Runtime: 91 Minutes
Director: Desiree Akhavan
Writer: Desiree Akhavan & Cecilia Frugiuele (based on the novel by Emily M. Danforth)
Stars: Chloë Grace Moretz, Quinn Shephard, Sasha Lane, John Gallagher Jr., Forrest Goodluck, Jennifer Ehle
By Georgia De Souza
To capture the essence of the LGBTQ+ community is becoming a more popular narrative in contemporary cinema. But to be able to evidence their struggles and hardships, whilst also attaining a light-hearted atmosphere, showing raw emotion, and enabling a true presentation of a situation that can be reflected into many of the audience’s daily lives, is what is lacking in many of these recent movies. Yet Desiree Akhavan presents all of this so effortlessly in her film “The Miseducation of Cameron Post”. Being part of the LGBTQ+ community herself enabled significant support for Akhavan when she directed this beautiful narrative which follows friendships, betrayals and the exploration of sexualities.
What She Said:
“The Miseducation of Cameron Post serves as a beacon of light for anyone struggling with aspects of their lives and proves that being true to yourself is the only way to live.”Morgan Rojas, CinemacyTwitter@morgtayro
When I first heard about the film, I feared as a young female bisexual, from a strong Catholic family, that the narrative would ineffectively tackle the hardships I myself have come across, let alone those I would have had to face if I lived in the 1990’s. But instead I was delighted with the films narrative, which drew me into each character through the confident assurance of the light-hearted script, which has made this film become one of my most recommended LGBTQ+ films, and has landed Desiree Akhavan with the 34th spot in the In Their Own League ‘Top 50 Female-Directed Films of the Decade.’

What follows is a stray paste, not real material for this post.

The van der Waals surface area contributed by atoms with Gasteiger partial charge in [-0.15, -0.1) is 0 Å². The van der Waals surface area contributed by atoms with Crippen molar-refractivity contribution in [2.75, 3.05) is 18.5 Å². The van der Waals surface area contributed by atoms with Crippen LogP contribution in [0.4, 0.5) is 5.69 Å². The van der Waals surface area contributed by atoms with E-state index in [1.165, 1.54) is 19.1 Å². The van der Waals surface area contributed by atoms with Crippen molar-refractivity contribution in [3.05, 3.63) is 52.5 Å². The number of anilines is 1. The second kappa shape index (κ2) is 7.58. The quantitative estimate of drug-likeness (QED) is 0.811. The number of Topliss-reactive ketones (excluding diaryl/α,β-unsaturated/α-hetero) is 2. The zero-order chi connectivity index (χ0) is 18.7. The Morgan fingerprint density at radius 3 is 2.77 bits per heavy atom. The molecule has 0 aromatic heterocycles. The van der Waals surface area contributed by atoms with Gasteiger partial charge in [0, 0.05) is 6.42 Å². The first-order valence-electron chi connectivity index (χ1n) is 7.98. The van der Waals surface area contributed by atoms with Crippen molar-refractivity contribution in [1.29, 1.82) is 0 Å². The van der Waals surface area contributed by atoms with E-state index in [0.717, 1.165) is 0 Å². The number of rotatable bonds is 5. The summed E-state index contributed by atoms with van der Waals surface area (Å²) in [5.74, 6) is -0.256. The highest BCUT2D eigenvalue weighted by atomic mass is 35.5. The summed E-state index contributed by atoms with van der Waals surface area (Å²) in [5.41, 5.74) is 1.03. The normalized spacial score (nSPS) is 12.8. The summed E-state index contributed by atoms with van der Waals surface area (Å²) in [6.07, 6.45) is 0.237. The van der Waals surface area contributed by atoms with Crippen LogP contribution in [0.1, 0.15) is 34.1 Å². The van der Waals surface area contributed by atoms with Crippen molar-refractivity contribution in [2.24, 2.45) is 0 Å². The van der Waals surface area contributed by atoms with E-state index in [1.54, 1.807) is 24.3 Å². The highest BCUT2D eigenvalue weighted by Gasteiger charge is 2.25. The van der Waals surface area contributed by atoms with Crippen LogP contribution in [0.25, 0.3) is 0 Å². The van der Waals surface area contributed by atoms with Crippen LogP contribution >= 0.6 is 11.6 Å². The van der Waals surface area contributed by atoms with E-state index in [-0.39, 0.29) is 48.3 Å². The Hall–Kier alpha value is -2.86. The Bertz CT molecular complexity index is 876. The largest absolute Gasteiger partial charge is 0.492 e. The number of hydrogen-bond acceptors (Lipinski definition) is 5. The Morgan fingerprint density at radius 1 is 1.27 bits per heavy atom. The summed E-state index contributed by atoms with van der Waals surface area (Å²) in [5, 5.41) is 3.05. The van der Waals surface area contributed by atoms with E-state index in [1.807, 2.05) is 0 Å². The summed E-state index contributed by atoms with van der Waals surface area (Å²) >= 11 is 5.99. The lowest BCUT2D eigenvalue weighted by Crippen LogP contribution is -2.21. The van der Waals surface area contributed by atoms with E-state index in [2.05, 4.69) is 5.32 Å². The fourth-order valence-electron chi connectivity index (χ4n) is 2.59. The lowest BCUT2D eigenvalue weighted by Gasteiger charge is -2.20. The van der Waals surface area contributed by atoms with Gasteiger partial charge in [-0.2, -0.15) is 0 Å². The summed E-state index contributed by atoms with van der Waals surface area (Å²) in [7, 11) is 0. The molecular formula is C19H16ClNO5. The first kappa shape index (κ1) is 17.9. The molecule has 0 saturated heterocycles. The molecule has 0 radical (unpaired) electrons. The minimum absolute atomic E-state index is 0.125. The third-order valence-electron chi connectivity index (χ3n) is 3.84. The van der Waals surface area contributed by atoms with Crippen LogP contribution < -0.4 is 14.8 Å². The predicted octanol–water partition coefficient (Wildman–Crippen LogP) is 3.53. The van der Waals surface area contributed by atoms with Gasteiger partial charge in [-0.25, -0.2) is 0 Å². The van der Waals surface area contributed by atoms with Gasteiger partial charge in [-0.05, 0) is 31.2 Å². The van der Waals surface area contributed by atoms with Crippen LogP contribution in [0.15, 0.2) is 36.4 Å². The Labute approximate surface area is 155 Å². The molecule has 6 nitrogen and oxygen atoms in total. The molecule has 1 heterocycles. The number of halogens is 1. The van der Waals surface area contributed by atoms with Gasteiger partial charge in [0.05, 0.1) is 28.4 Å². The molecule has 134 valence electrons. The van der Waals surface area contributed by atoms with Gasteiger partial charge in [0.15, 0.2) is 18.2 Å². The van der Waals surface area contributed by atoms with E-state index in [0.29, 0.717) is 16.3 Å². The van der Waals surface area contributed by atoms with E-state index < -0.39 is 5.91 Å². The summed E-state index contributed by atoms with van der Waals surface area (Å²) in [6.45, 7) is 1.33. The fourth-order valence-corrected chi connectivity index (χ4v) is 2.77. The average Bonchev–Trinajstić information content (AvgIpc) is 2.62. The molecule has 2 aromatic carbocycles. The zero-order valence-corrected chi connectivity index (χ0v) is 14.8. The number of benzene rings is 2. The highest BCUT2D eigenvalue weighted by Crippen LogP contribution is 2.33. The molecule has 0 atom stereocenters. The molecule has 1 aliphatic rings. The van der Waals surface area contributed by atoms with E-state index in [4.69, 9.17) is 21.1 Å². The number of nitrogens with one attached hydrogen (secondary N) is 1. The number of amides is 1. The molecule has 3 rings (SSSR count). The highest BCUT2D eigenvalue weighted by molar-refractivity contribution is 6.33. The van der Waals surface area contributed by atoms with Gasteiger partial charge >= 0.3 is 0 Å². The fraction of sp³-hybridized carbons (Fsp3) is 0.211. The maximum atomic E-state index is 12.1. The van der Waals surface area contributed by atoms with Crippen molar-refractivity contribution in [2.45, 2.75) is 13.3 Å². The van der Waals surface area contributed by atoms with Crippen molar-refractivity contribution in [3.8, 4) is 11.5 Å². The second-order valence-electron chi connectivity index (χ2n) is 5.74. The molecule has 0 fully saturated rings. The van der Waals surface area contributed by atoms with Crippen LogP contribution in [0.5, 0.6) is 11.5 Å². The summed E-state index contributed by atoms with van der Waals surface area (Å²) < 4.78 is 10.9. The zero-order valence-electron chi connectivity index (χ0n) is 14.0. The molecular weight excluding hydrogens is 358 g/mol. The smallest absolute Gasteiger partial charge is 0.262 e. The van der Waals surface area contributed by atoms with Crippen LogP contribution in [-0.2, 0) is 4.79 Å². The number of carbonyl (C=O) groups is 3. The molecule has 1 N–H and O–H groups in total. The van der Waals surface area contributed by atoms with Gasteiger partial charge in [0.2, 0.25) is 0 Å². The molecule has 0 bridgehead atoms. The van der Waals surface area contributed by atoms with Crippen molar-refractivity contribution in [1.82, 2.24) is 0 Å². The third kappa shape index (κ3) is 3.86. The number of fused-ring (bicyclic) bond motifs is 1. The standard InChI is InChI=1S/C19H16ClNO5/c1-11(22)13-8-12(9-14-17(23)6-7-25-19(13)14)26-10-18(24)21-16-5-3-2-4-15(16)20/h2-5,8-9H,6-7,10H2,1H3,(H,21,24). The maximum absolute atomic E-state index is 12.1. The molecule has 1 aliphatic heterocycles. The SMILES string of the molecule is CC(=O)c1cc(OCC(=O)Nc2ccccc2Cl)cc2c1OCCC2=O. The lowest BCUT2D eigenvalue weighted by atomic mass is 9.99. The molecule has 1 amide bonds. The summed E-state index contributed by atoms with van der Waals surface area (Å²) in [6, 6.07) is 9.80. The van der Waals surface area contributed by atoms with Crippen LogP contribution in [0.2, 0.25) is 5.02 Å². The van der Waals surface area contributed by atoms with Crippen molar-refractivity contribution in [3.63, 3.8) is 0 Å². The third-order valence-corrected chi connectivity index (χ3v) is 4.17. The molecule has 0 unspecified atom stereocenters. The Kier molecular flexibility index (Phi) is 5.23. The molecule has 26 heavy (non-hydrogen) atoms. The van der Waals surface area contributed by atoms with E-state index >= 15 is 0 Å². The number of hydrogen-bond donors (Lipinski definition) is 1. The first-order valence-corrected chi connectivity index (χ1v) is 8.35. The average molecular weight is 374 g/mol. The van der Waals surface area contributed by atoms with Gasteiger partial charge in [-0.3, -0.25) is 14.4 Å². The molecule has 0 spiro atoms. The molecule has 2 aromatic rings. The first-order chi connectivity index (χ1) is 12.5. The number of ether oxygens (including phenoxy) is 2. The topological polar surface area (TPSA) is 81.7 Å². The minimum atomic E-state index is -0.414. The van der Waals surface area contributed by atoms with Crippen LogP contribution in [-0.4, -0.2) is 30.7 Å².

The narrative starts off in 1993 with 16-year-old Cameron Post (Chloe Grace Moretz), getting caught in a ‘sinful’ act – having sex with her best friend Coley (Quinn Shephard) in the backseat of a car during their school prom. Once her deeply religious aunt finds out, Cameron is sent to a gay conversion camp ‘God’s Promise’ in Montana. Here she is forced to understand the cause of her feelings by programme leaders Lydia Marsh (Jennifer Ehle) and her brother – the ‘ex-gay’ success story – Rev. Rick (John Gallagher Jr.). Luckily for Cameron, she finds solace with fellow ‘disciples’ Jane Fonda (Sasha Lane) and Adam (Forrest Goodluck). The three teenagers quietly rebel against the camp directors, knowing that their sexuality cannot be pushed out of them.
What She Said:
“If anyone needs another answer as to why we need more diverse voices making films, here it is.”
Being set in the 90’s, Akhavan is able to create a more intense presentation of Cameron’s initial intrigue with her sexuality – using flashbacks to build up the intense relationship between her and best friend Coley. Their secret make-out sessions are explored as cinematographer Ashley Connor’s captures their emotional states through the slow, static and intimate movement mimicking the characters nerves towards the situation, imperatively capturing the emotional experience of the sexual desire of kissing a girl for the first time – which as a queer viewer is an extremely significant moment.